Archive for 'Newspaper column'

King Ferdinand of Naples was lousy

Monday, September 30th, 2013

Even in the imagined-good old days, the phrase “uneasy lies the head that wears a crown” could mean simply that the king had head lice. A medical case report tells in detail the scalpy woes of Ferdinand II of Aragon.

Ferdinand, who became king of Naples, crawled or trod the Earth during the years 1467 to 1496. Head lice crawled or trod the king’s scalp, still, for a time after that.

The mummified remains of the entire community of Ferdinand and his lice lived on, so to speak, in Naples, in the sacristy of the Basilica of San Domenico Maggiore. Several years ago, a team of scientists, from the University of Pisa and the University of Rome “La Sapienza”, went to work on the mummy with a scanning electron microscope and an array of chemico-analytical instruments.

Their report appears in a 2009 issue of the Brazilian medical journal Memórias do Instituto Oswaldo Cruz. It states, with obvious pride

—So begins this month’s Improbable Research column in The Guardian.

Here’s a detail from the study:

ferdinand-maybe

Solar protectivity of beards and moustaches, tested

Tuesday, August 27th, 2013

parisiDr Alfio V Parisi [pictured here] and his team stuck beards and moustaches on some dummies, put them out in the hot, hot sun, and measured what happened. They did this after they had run a related experiment with toupees – a trial which itself was preceded by years of painstaking work with tree leaves, automobile windows, adolescent girls, lawn bowlers and snorkelers.

Parisi and his various collaborators have now published more than 150 scientific reports about what’s most dangerous – and what’s maybe a little less so – for people who expose themselves to daylight….

—So begins this month’s Improbable Research column in The Guardian. 

Below, detail from one of the studies:

beard-study-detail

One-breast enlargement from German military rifle chest-slapping

Tuesday, July 30th, 2013

The rhythmic impact of a rifle wielded by a military man can puff up his chest. This sometimes leads to worry, or worse. Though soldiers might appreciate a good pair of breasts, what would happen if they themselves grew a pair? Or if they grew just one?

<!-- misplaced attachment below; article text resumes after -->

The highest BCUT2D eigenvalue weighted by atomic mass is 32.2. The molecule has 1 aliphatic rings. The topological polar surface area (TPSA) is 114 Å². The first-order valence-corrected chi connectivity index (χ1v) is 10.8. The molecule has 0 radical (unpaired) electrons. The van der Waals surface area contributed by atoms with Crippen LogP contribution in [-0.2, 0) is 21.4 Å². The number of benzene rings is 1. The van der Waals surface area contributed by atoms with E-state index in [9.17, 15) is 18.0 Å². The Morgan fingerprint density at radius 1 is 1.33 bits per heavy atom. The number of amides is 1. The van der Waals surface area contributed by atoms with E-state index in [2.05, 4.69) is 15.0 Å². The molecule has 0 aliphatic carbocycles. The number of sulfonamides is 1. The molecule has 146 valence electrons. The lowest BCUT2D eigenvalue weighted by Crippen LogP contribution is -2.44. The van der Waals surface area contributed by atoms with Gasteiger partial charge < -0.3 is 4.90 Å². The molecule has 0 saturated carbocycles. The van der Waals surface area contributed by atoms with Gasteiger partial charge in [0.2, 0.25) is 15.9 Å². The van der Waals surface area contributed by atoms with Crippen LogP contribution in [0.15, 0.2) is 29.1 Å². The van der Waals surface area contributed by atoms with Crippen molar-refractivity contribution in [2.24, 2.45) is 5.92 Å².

Some men do experience this affront. A study called Gynecomastia in German Soldiers: Etiology and Pathology, published last year in the journal GMS Interdisciplinary Plastic and Reconstructive Surgery, analysed the plight of 211 male German soldiers who suffered from, or at least exhibited, one or two enlarged breasts. The ailment has a medical name: gynecomastia.

The study’s authors, Prof Björn Dirk Krapohl, Dr Dietrich Doll, and four colleagues at Bundeswehrkrankenhaus, the German Armed Forces Hospital in Berlin, played detective. They set out “to investigate the increased incidence of left-sided gynecomastia in members of the German Ministry of Defense Guard Battalion who perform ceremonial duties in Berlin.…

—So begins this month’s Improbable Research column in The Guardian. (NOTE: some of the comments from Guardian readers are rather entertaining.)

Flashy ways to fight off paparazzi, spies… and anyone else

Monday, June 3rd, 2013

A new invention aims to foil paparazzi who try to photograph people who do not wish to be photographed. Wilbert Leon Smith, Jr. and Keelo Lamance Jackson of California obtained a patent last year for what they call “Inhibiting Unwanted Photography and Video Recording”. Their invention builds on a simple idea patented in 2005 by Jeremy and Joseph Caulfield from Arizona.

The Caulfields equipped celebs with a flashgun that fires automatically the instant another flashgun fires nearby. Smith and Jackson’s device goes that bit better: it’s a rotating, swivelling, oscillating device that can emit multiple strobe lights and other light beams for as long as the celebrity deems necessary.

The device has uses beyond deterring pesky paparazzi. As Smith and Jackson explain, it can also protect our own spy agencies against nosy foreign bad guys…

—So begins this month’s Improbable Research column in The Guardian.

Here’s a technical drawing from the Smith/Jackson patent:

paparazzi-patent-fig

BONUS: Martin Gardiner’s report on this.

A cup of tea and some Smoots: One must or can celebrate standards

Tuesday, April 30th, 2013

A core definition of Britishness, the official six-page specification for how to make a cup of tea, is officially “under review”. But don’t panic. It is standard procedure for the British Standards Institution (BSI) to do a “systematic periodic review” of each of its many specifications which, piecemeal, define nearly everything British.

TeaStandardBelying stereotypes of peremptory rigidity in anyone or anything that officially tells the populace what’s what, the BSI is nice about what it does. “British Standards are voluntary in that there is no obligation to apply them or comply with them,” it says. The standards are “devised for the convenience of those who wish to use them”. That sentiment appears in the 44-page specification for standard number BS 0, “the standard that governs the way BSI produces standards”, copies of which are available free of charge.

The cup-of-tea standard, officially numbered BS 6008, has been unchanged since 1980. It does come at a cost: £82 per copy, more than triple the £24 price, in effect, when I profiled it eight years ago….

—So begins this month’s Improbable Research column in The Guardian.

BONUS: The BSI was awarded the 1999 Ig Nobel Prize for literature, for BS 6008.

BONUS: A salute to Smoot.